Let us begin with an unfortunate fact: Adébáyọ̀ Fálétí is one major writer that is hardly anthologized. The problem could not have been that he wrote in Yorùbá because Fágúnwà is far more anthologized than he is. Simon Gikandi’s edited Encyclopedia of African Literature (2003) has an entry and other multiple references to Fágúnwà. There is only one reference to Fálétí which is found in the index without any accompanying instance in the work. In Irele and Gikandi’s edited volumes, The Cambridge History of African and Caribbean Literature (2004), Fálétí only managed an appearance in the bibliography that featured four of his works—Wọn Rò Pé Wèrè Ni ́ (1965), Ọmọ Olókùn Ẹṣin (1969), Baṣòrun Gáà (1972) and Ìdààmú Páàdì Mínkáílù (1974). In the preface, Irele and Gikandi write: The scholarly interest in African orality also drew attention to the considerable body of literature in the African languages that had come into existence as a consequence of the reduction of these languages to writing, one of the enduring effects of Christian evangelization. The ancient tradition of Ethiopian literature in Ge’ez, and modern works like Thomas Mofolo’s Shaka in the Sotho language, and the series of Yorùbá novels by D. O. Fágúnwà, were thus able finally to receive the consideration they deserved. African-language literatures came to be regarded as a distinct province of the general landscape of imaginative life and literary activity on the African continent (2004, xiii). Essays 60 Adeshina Afolayan In fact, the publication of Fágúnwà’s Ògbójù Ọdẹ Nínú Igbó Ìrúnmalẹ (The ̀ Intrepid Hunter in the Forest of Spirits, 1938) made the chronology of literary events in Africa, and it misses out Fálétí’s 1965 work. In her “Literature in Yorùbá: poetry and prose; traveling theater and modern drama,” in the same volume, Karin Barber seems to redress this imbalance when she gives a place to Fálétí in her discussion of post-Fágúnwà writers. According to her, In the late 1960s and throughout the 1970s there was an explosion of literary creativity, with many new authors emerging and pioneering new styles and themes. Among the most prominent were Adébáyọ Fálétí whose ̀ Ọmọ Olókùn Ẹṣin (1969) is a historical novel dealing with a revolt against the overlordship of Ọyọ, and Ọládèjọ Òkédìjí, author of two brilliantly innovative crime thrillers (Àjà ló lẹrù, 1969, and Àgbàlagbà Akàn, 1971), as well as a more somber tragic novel of the destruction of a young boy who is relentlessly drawn into a life of crime in the underworld of Ifẹ (Atótó Arére, 1981). Notable also are Akínwùnmí Ìsòlá, whose university campus novel Ó le kú (1974) broke new ground in social setting and ambience; Afọlábí Ọlábímtán, author of several novels, including Kékeré Ẹkùn (1967), which deals with the conflicts arising from early Christian conversion in a small village, and Baba Rere! (1978), a contemporary satire on a corrupt big man; and Kólá Akínlàdé, prolific author of well-crafted detective stories such as Ta ló pa Ọmọ Ọba? (Who Killed the Prince’s Child?). These authors were all verbal stylists of a high order; they transformed the literary language, moving away from Fágúnwà’s rolling cadences to a more demotic, supple prose that successfully caught the accents of everyday life (2004, 368). While it may be misplaced to draw a comparison between Fágúnwà and Fálétí, there is a sense in which Fálétí’s demonstrates a more robust literary sensibility that goes beyond the allegorical into a realistic assessment of human relationship and sociality within the context of the Yorùbá cultural template. While Fágúnwà could not resist the influence of Christianity, and especially the allegorical motif of the journey in which humans encounter spiritual challenges (which John Bunyan’s Pilgrim Progress made popular), Fálétí is fundamentally a cultural connoisseur; a writer with a most intimate and dynamic understanding of the Yorùbá condition, especially in its conjunction with the political and sociocultural contexts of contemporary Nigeria. And we have Ọlátúndé Ọlátúnjí to thank for the deep exploration and interrogation of the fundamental poetic and literary nuances that Fálétí has left for us. In this essay, I will attempt to unearth the philosophical sensibility that undergirds Fálétí’s literary prowess, especially as demonstrated by his poems. Fálétí’s Philosophical Sensibility 61 Both the poets and the philosophers have always had one thing in common— the exploration of the possibilities that ideas and visions yield: As theoretical disciplines concerned with raising social consciousness, philosophy and literature engage in similar speculation about the good society and what is good for humanity. They influence thoughts about political currents and conditions. They can, for instance, lead the reader to critical reflections on the type of leaders suitable for a given society and on the degree of civic consciousness exercised by the people in protecting their rights. Philosophy and literature, equally, offer critical evaluation of existing and possible forms of political arrangements, beliefs and practices. In addition, they provide insights into political concepts and justification for normative judgements about politics and society. They also create awareness of possibilities for change (Okolo 2007, 1). Compared to Ọlátúnjí’s exploratory unraveling of Fálétí’s poetry, my objective is to enlist Fálétí as a poet that has not been given his due as one who is sensitive to the requirements of political philosophy and its objective of ensuring the imagination of a society that is properly ordered according to the imperatives of justice.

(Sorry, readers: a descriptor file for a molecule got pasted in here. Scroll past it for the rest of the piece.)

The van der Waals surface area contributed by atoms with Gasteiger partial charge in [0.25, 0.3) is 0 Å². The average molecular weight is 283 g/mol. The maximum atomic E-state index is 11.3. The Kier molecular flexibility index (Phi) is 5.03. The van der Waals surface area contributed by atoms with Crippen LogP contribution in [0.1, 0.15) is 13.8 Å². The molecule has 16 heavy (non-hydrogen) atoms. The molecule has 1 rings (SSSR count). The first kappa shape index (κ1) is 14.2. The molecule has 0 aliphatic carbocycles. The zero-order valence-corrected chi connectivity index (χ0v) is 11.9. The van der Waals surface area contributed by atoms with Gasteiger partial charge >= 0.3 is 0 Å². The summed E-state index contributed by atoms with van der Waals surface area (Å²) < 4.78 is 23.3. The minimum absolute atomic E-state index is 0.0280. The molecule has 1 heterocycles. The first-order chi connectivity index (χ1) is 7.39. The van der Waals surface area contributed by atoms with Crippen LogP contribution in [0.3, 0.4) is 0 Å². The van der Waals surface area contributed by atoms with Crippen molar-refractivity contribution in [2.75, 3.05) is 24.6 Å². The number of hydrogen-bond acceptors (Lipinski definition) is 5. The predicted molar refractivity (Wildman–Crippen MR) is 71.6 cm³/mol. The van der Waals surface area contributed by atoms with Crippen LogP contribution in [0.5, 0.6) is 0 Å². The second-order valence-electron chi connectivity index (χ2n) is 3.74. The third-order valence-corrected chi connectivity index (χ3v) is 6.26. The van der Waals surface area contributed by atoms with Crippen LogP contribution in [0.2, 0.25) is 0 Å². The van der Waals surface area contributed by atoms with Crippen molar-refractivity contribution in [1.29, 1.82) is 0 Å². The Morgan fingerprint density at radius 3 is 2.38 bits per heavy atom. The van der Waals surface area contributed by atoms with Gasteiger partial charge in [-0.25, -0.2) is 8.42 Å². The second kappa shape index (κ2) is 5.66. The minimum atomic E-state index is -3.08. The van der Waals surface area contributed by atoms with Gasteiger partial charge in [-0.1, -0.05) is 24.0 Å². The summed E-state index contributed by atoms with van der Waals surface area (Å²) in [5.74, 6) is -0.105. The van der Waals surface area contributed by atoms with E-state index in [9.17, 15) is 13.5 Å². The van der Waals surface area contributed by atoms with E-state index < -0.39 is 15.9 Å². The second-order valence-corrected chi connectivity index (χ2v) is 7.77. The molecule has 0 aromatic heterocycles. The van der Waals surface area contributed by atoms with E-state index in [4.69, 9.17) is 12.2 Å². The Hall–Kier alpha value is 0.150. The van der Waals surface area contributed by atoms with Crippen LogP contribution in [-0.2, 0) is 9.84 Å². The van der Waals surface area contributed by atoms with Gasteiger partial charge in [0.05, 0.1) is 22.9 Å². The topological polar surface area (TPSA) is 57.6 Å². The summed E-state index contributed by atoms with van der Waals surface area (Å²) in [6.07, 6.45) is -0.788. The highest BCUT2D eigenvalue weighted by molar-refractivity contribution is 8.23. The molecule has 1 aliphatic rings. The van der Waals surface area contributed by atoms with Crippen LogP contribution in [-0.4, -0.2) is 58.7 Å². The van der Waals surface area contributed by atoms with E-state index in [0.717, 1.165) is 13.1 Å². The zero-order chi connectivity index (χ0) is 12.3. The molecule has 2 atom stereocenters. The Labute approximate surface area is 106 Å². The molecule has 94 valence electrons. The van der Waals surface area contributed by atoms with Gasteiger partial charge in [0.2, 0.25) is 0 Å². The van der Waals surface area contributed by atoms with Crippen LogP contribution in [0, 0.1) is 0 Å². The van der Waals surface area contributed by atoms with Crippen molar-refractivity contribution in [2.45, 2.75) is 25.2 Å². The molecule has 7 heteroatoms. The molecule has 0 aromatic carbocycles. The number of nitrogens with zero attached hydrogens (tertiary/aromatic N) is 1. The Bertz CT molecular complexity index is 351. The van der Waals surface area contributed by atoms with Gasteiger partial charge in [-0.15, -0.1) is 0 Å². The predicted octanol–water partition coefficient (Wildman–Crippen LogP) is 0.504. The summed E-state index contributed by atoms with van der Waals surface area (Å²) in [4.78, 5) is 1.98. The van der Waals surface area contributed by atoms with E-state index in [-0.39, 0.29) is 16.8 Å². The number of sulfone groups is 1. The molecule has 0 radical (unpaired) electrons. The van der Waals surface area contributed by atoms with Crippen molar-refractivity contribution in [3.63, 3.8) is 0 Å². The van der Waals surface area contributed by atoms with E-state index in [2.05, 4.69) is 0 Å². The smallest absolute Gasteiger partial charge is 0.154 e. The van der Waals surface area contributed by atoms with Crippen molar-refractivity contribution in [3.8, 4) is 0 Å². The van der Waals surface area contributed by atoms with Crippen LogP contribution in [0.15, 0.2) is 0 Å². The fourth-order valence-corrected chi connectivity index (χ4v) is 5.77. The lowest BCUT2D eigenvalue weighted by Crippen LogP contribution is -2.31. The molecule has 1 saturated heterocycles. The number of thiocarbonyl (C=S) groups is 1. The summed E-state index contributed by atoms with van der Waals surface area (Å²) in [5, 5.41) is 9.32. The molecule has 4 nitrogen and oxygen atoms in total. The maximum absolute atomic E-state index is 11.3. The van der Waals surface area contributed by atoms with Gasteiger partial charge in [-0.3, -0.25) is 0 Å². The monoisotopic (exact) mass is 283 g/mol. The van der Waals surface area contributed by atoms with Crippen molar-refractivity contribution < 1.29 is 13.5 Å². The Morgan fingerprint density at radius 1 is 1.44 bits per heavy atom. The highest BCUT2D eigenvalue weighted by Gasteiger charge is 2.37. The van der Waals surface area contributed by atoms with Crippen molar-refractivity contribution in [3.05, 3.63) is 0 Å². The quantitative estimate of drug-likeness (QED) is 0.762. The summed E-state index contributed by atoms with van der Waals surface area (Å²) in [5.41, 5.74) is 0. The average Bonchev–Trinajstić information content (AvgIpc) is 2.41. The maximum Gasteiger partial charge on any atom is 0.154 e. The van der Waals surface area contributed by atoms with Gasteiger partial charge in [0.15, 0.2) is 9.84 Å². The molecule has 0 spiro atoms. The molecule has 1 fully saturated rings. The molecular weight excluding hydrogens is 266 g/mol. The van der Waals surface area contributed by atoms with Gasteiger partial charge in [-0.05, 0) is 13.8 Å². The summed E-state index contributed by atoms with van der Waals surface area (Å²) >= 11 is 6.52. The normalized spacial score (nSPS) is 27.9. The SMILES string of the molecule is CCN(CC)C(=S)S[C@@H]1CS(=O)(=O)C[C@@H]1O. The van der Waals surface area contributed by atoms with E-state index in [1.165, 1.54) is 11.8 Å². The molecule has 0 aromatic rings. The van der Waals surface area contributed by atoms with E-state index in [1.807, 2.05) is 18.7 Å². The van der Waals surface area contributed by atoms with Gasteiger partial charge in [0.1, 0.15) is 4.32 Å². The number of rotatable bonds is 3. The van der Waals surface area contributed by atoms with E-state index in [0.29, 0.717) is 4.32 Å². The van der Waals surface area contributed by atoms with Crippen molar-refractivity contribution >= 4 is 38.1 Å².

This work is licensed under a Creative Commons Attribution-NonCommercial 4.0 International License.